White mould is known as Penicillium Candidum or white mould spores or PC or PCA. The aim of adding white mould spores is to get an even coverage of white mould on the surface of the cheese as soon as possible after demolding and salting. White mould spores can be added to the milk and/or the brine and/or sprayed on the surface of the cheese. Some cheesemakers will use more than one of these methods to add the white mould spores. Camembert is a surface ripened mould cheese. The cheese matures from the surface to the inside. We will cover this in another article. A good coverage of white mould is a key element to developing a good flavour and softening the paste of the cheese as it ripens.
The white mould spores usually do not start growing instantly on the surface of the cheese.
The first hurdle to the growth of white mould is the acidity level of the cheese. A good Camembert can be quite acidic when it is moulded on day 2. The ideal pH range of Camembert is usually between 4.7 and 5.1; however, the white mould spores will not grow well at this level of acidity. Geotrichum Candidum (Geo) is more acid-tolerant and grows very quickly on the surface of the cheese at this acid level and can very rapidly deacidify the surface of the cheese. This lower surface acid level is now more suited to white mould growth. Other yeasts such as DH ) Debaryomyces Hansenii), CU (Candida utilis ) and KL (Kluyveromyces lactis) are also very capable of rapidly deacidifying the surface of the cheese. While Geo and these yeasts are not usually visible, they will all also provide different flavour profiles within the cheese.
When the cheese is salted on day two, there is an intense amount of salt in contact with the surface at this stage. The white mould spores will tolerate this salt, but only just, but for the white mould to grow, it has to wait until some of that salt has defused away from the surface to the inner paste of the cheese.
White mould will not grow with wet feet. In the first 24 hours after salting, the camembert is not placed in a 95% humidity environment. It usually sits on a rack in a covered container and is turned several times. This will allow moisture to run off the surface of the cheese physically. This cheese turning assists moisture removal and also allows fresh oxygen to the surface of the cheese. The cheeses at no time should be allowed to dry off or harden on the surface; white mould will not grow well on a harder or drier surface. It is good to hold the cheese at 14c to 16c for this 24 hours which favours the growth of the yeasts. You may have noticed that sometimes your cheese has a surface that is higher on the outside than the inside, sort of saucer-like in appearance. As moisture lands on the surface of the cheese, it will pool in the centre of the cheese instead of running off the cheese. This wetness will restrict good mould growth.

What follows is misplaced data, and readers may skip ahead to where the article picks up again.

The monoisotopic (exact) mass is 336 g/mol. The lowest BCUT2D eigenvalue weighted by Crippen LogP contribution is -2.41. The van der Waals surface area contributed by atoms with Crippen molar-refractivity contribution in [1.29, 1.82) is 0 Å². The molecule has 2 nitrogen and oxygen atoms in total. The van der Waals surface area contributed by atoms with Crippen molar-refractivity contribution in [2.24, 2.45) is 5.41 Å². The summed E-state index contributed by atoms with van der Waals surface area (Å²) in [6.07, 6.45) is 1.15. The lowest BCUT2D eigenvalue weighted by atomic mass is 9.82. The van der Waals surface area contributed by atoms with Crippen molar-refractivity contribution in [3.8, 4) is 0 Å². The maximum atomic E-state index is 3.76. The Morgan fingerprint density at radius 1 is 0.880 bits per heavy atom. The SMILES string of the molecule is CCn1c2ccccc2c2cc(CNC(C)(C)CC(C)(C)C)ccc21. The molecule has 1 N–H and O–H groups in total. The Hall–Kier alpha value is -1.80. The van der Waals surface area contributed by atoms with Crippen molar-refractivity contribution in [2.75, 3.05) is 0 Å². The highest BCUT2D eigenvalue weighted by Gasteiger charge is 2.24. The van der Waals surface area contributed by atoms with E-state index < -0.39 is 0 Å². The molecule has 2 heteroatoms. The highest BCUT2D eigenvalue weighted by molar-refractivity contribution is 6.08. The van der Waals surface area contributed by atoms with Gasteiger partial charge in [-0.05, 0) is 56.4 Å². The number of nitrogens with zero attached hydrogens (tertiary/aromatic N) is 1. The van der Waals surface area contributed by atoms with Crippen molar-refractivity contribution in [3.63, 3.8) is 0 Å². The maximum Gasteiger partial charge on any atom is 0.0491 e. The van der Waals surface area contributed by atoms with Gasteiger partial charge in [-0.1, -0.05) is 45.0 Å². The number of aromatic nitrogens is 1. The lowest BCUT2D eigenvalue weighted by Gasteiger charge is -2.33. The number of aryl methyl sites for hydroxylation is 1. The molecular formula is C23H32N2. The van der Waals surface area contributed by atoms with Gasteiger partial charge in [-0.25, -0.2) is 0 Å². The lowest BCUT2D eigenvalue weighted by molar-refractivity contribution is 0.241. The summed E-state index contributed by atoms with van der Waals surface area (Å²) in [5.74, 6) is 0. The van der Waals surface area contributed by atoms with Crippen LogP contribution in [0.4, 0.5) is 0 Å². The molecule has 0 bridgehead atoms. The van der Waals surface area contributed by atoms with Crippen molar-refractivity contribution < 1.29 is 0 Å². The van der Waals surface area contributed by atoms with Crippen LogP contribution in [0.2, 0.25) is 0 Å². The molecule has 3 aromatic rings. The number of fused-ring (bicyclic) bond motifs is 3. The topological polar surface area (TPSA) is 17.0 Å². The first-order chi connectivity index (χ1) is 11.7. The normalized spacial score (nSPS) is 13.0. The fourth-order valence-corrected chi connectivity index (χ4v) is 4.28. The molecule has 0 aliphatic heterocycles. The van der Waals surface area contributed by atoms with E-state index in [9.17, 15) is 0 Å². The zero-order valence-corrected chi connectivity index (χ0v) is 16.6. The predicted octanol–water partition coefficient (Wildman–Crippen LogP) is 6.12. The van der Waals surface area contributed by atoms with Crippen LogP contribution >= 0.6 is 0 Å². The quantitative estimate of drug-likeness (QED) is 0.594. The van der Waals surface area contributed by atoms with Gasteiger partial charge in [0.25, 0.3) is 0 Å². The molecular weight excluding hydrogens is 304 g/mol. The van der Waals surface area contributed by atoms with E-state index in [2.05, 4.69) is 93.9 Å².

When both the 24 hours of drying and Geo growth has been, the cheese needs to be held at 10 -14c and at 95% relative humidity and turned every 24 hours. The turning is important for fresh oxygen and even mould growth.
When the white mould is fully developed, it is ready for wrapping. Excessive white mould growth at this stage will cause a thick rind to develop. For best results, use professional cheese wrap. I know baking paper and foil etc. is cheaper, but professional wraps help regulated moisture between the surface of the cheese and the wrap. They are better at keeping the white mould healthy and white. As we said earlier, white mould does not like wet feet. You may have taken your camembert out of a ripening container at 10c. This cheese is cold, and when left on the bench waiting to be wrapped, condensation will quickly form on the surface of the cheese. This is particularly important on hot, humid summer days. This wetness will then be trapped under the wrapper, and it will kill the mould (and make the cheese really smell) during the upcoming maturation.
Then finally, when you have now wrapped your cheese. It needs to be held at 7C or similar. 10 to 14c is to warm and gives higher proteolysis and less lipolysis. You get more and better flavour if the lipolysis is allowed to develop. BUT the container the cheese is held in needs to be completely dry, so no condensation in the container and it needs to have a lid. The domestic fridge is evaporative and even at four weeks in this sort of fridge will gradually dry the cheese out. A dry cheese will not ripen sufficiently.